Coronavirus: Michael Gove rejects calls for immediate ‘circuit-breaker’ national lockdown

Ashley Cowburn
·3-min read
 (Sky News)
(Sky News)

Michael Gove has rejected calls from opposition parties and government scientists for an immediate “circuit breaker” national lockdown in England to tackle a resurgence of coronavirus cases.

Despite the government’s Scientific Advisory Group for Emergencies urging the implementation of urgent restrictions three weeks’ ago, the Cabinet Office minister insisted the current spread of the disease does “not merit” blanket restrictions.

Asked on Sky News’ Sophy Ridge programme whether a circuit breaker was going to happen in England, Mr Gove replied: “No.”

The cabinet minister added: “It would seem to me to be an error to try to impose on every part of the country the same level of restriction, when we know the disease is spreading more intensively and quickly and some parts of the country.”

When pressed on whether the measure could be take in the future, he went on: “We always look at how the disease spreads and we will take whatever steps are necessary to maintain public health”.

Speaking after Sir Keir Starmer called for an immediate circuit-breaker lockdown to stem levels of transmission across the country, Mr Gove said: “The Labour Party are arguing for blanket restrictions across the country at the moment and the spread and nature of the disease does not merit that at the moment.”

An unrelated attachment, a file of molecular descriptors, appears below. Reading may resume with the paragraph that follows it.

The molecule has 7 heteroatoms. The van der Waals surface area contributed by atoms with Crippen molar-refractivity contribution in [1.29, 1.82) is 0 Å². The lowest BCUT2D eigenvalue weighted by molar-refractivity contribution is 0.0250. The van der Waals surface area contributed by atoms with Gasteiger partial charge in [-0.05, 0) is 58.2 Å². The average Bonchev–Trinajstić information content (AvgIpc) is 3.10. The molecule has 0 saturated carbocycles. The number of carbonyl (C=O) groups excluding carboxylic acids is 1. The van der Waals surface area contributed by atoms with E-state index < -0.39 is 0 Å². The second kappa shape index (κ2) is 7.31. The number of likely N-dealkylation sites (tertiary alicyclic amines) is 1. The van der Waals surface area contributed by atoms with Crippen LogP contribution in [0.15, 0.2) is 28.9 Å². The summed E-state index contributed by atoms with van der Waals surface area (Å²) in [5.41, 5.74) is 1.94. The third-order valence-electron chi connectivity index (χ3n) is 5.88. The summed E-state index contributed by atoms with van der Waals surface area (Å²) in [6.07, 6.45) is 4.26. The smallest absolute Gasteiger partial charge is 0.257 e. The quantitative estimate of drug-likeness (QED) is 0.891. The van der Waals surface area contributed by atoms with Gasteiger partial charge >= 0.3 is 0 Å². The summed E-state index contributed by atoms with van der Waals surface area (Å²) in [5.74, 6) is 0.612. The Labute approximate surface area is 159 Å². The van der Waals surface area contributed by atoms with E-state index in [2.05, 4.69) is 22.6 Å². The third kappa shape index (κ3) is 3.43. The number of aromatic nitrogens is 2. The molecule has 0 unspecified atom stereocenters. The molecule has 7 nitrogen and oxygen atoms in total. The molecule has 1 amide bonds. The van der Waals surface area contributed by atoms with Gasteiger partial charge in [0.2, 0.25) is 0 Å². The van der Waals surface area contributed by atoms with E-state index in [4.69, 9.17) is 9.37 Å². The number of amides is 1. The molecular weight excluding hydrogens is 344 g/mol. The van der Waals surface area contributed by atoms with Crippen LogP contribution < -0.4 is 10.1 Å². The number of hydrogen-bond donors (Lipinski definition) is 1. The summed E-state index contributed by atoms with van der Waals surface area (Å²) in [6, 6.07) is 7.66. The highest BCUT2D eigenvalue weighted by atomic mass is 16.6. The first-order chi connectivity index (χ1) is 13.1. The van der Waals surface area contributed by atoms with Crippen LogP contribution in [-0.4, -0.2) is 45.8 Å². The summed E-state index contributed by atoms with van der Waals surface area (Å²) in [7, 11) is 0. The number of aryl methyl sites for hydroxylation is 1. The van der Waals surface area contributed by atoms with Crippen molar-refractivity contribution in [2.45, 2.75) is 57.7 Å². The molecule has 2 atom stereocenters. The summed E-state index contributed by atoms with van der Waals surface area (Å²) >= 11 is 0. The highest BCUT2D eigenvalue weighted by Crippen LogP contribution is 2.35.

However, on Sunday, Sage member professor Jeremy Farrar insisted it was better to impose a circuit-break lockdown “now, than in a month’s time”.

He said: "In my view the best time to do this would have been around 20th September as Sage advised, that wasn't decided upon then.

“The second best time to do this is now and the worst time to do this is at the end of November when things would have really got considerably worse.”

Kate Green, the shadow education secretary, said that a circuit-breaker lockdown would give the country a chance to “reset”, but failed to guarantee it would only last one to two-weeks as proposed by Sir Keir Starmer.

She said: “We could use that time to boost our lab capacity, to put proper local tracing processes in place and then we would have that breathing space which would buy us time really and stop the real danger that our NHS faces, that our hospitals are going to be filling up far too quickly over the next few weeks.

"And so it would really give us the chance to reset and take a step back before this virus really spirals right out of control."

"I think it is really important not to waste the period of a circuit-breaker. You know, it's not just everybody goes home and stays at home for two to three weeks and then we come back out again."

As No 10 and Greater Manchester’s leaders fail to negotiate further restrictions in the region, Mr Gove also accused the mayor Andy Burnham of “posturing” and reiterated Boris Johnson’s call for targeted action in the area to “save people’s lives”.

He said: "I want to reach an agreement with the political leadership in Greater Manchester. I want them to put aside for a moment some of the political positioning that they've indulged in and I want them to work with us in order to ensure that we save lives and protect the NHS.

"Instead of press conferences and posturing what we need is action to save people's lives."